Decarbonization of the energy system across different sectors using power-to-X concepts relies heavily on the availability of low-cost hydrogen produced from renewable power by water electrolysis. Polymer electrolyte water electrolysis (PEWE) is a promising technology for hydrogen (and oxygen) production for distributed as a well as centralized operation. The total cost of hydrogen is dominated by the electricity cost. Therefore, increase of conversion efficiency is pivotal in improving the commercial viability of electrolytically produced hydrogen. In this study, we investigate the prospects of improving conversion efficiency by reducing the membrane thickness from 200 to 50 micron and increasing the cell temperature from 60 to 120°C.
Silicon is a long-standing candidate for replacing graphite as the active material in negative electrodes for Li-ion batteries, due to its significantly higher specific capacity. However, Si suffers from rapid capacity loss, as a result of the large volume expansion and contraction during lithation and de-lithiation. As an alternative to pure Si electrodes, Si could be used as a capacity-enhancing additive to graphite electrodes.
Oxygen Evolution Reaction Activity and Underlying Mechanism of Perovskite Electrocatalysts at Different pH
PSI researchers have studied the how the electrolyte pH values influence the oxygen evolution reaction (OER) activity and stability of different promising perovskite oxide catalysts for application as anodic electrodes in alkaline water electrolyzers. The OER activity and stability decreased decreasing the electrolyte pH values. By combining electrochemical studies and operando X-ray absorption spectroscopy measurements, it has been suggested that different reaction mechanisms dominate in alkaline and near-neutral electrolyte pH region.
With the help of in situ PEWE regeneration methods, we can potentially enable the treatment of degraded cells without the necessity of stack disassembly, saving operation costs of the plant. In this context, we observed the movement of cations in a PEWE cell using neutron imaging and compared it with a model. This model is expected to be useful for the early detection of cation contamination problems in PEWEs, and the monitoring of in situ regeneration.
Post mortem/operando XPEEM: for studying the surface of single particle in Li-ion battery electrodes
X-ray photoemission electron microscopy (XPEEM) with its excellent spatial resolution is a well-suited technique to elucidate the complex electrode-electrolyte interface reactions in Li-ion batteries. It provides element-specific contrast images and enables the acquisition of local X-ray absorption spectra on single particles. Here we demonstrate the strength of post mortem measurements and we show the first electrochemical cell dedicated for operando experiments in all-solid-state batteries.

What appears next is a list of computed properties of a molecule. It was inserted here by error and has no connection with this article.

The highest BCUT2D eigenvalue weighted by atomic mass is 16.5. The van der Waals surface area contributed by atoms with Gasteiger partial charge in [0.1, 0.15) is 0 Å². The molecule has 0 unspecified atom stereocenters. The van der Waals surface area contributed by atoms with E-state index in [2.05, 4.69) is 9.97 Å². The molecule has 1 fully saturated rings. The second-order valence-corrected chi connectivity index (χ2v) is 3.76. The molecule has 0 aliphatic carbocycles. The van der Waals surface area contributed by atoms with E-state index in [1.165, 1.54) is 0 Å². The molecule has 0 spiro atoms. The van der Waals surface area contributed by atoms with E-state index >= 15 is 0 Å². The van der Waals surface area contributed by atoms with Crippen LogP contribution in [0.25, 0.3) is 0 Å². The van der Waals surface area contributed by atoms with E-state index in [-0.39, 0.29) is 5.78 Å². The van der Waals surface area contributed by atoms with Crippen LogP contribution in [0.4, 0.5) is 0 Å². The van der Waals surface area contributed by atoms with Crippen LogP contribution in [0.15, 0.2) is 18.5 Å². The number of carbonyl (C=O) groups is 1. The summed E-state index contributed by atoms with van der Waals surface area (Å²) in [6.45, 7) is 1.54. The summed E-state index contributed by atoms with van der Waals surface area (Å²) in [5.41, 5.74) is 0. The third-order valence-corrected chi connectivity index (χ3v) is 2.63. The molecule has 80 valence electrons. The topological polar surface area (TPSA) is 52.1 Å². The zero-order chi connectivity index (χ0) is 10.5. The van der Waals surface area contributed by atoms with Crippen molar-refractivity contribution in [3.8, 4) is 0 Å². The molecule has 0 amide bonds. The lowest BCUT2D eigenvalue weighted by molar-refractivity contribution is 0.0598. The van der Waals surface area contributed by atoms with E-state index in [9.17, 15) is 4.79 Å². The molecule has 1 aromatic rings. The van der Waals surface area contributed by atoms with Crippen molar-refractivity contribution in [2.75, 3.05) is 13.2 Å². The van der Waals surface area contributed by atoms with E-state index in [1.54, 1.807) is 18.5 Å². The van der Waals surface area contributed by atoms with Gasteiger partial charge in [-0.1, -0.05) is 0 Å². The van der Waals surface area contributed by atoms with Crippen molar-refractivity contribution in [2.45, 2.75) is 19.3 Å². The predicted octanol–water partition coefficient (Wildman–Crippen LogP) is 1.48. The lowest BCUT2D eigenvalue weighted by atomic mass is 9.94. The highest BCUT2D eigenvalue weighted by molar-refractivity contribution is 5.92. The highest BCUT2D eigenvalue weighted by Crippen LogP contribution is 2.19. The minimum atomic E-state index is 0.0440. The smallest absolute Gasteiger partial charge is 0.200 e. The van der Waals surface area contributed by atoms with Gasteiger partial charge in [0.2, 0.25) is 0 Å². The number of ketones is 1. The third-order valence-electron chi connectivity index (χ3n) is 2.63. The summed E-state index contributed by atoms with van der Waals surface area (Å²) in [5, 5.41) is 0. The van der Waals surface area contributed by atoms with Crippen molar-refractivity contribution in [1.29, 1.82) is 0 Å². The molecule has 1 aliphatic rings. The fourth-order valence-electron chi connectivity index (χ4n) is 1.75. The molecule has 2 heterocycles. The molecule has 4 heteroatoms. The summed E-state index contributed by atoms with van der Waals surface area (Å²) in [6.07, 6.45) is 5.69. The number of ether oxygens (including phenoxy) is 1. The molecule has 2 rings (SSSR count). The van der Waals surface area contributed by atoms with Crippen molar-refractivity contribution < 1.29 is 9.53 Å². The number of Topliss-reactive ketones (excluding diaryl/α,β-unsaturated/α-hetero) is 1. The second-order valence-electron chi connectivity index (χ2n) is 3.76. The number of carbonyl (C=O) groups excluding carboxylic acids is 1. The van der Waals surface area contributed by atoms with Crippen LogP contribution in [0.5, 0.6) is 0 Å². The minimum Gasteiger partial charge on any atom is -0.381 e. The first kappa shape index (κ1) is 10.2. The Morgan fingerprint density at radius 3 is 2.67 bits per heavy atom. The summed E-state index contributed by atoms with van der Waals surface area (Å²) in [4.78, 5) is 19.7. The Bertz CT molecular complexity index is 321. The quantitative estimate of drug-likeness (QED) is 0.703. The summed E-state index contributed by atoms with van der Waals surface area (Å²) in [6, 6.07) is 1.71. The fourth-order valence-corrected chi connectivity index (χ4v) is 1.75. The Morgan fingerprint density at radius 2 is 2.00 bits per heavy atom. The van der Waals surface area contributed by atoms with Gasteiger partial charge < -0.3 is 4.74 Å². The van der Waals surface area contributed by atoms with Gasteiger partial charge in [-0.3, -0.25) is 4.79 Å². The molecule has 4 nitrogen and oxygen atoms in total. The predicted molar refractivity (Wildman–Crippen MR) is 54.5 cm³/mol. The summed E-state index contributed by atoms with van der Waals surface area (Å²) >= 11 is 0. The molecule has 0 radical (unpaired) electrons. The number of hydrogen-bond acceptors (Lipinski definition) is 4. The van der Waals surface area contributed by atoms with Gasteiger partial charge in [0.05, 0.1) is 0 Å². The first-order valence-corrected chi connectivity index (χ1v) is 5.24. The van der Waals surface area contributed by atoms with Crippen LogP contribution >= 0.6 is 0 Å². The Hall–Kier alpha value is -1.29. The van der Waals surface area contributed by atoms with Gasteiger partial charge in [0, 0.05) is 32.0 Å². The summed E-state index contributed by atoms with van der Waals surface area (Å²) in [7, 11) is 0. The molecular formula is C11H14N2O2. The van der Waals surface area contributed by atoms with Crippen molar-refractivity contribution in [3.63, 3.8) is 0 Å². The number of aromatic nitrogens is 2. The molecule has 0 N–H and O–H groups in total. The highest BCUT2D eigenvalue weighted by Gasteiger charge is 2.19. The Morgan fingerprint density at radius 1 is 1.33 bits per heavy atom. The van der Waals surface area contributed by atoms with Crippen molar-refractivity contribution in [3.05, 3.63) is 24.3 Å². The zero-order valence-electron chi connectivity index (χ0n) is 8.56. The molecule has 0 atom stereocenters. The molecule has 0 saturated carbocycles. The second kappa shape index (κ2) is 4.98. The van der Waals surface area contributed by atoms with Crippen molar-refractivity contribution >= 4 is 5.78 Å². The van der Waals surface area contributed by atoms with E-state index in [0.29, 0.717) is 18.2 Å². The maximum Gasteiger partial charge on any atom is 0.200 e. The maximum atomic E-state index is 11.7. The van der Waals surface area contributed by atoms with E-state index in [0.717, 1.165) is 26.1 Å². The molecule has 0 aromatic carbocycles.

PSI researchers have identified a novel electrolyte additive, allowing extended voltage range of Ni-rich oxide full-cells, while keeping excellent performance. The instability of cathode–electrolyte interface causes the structural degradation of cathode active material and the electrolyte consumption, resulting in a rapid capacity fading and shortening battery life-time. The PSI-identified additive help to alleviate these problems and extend battery life-time.
The high operational expenditure of polymer electrolyte water electrolysis (PEWE) technology, dominated by kinetic losses from the sluggish oxygen evolution reaction (OER), inhibits large-scale market penetration. PSI researchers have developed a novel methodology to access underlying reaction mechanism of the OER. For the first time the reaction order for water has been determined. Advanced benchmarking of catalysts in technical environment also supports the development of novel, highly efficient catalyst materials.
The vanadium redox flow battery (VRFB) is designed for grid-scale energy storage applications. Ion-exchange membranes are performance and cost relevant components of redox flow batteries. Currently used materials are largely ‘borrowed’ from other applications that have different functional requirements. For next generation VRFBs, it would be desirable to develop membrane materials based on low-cost porous separators with low resistance and high transport selectivity to minimize vanadium-ion and electrolyte crossover.
A system of evaporative cooling for Polymer Electrolyte Fuel Cells (PEFCs) has been developed at PSI, based entirely on one simple, yet effective change of one of the fuel cell components. Our team at the Electrochemistry Laboratory has demonstrated how this single change allows to operate a cell without the need of bulky and costly external humidifiers. Additionally, the proposed design has the potential to increase the power density of a PEFC stack by up to 35% due to the sparing of the space usually dedicated to the convective coolant circulation.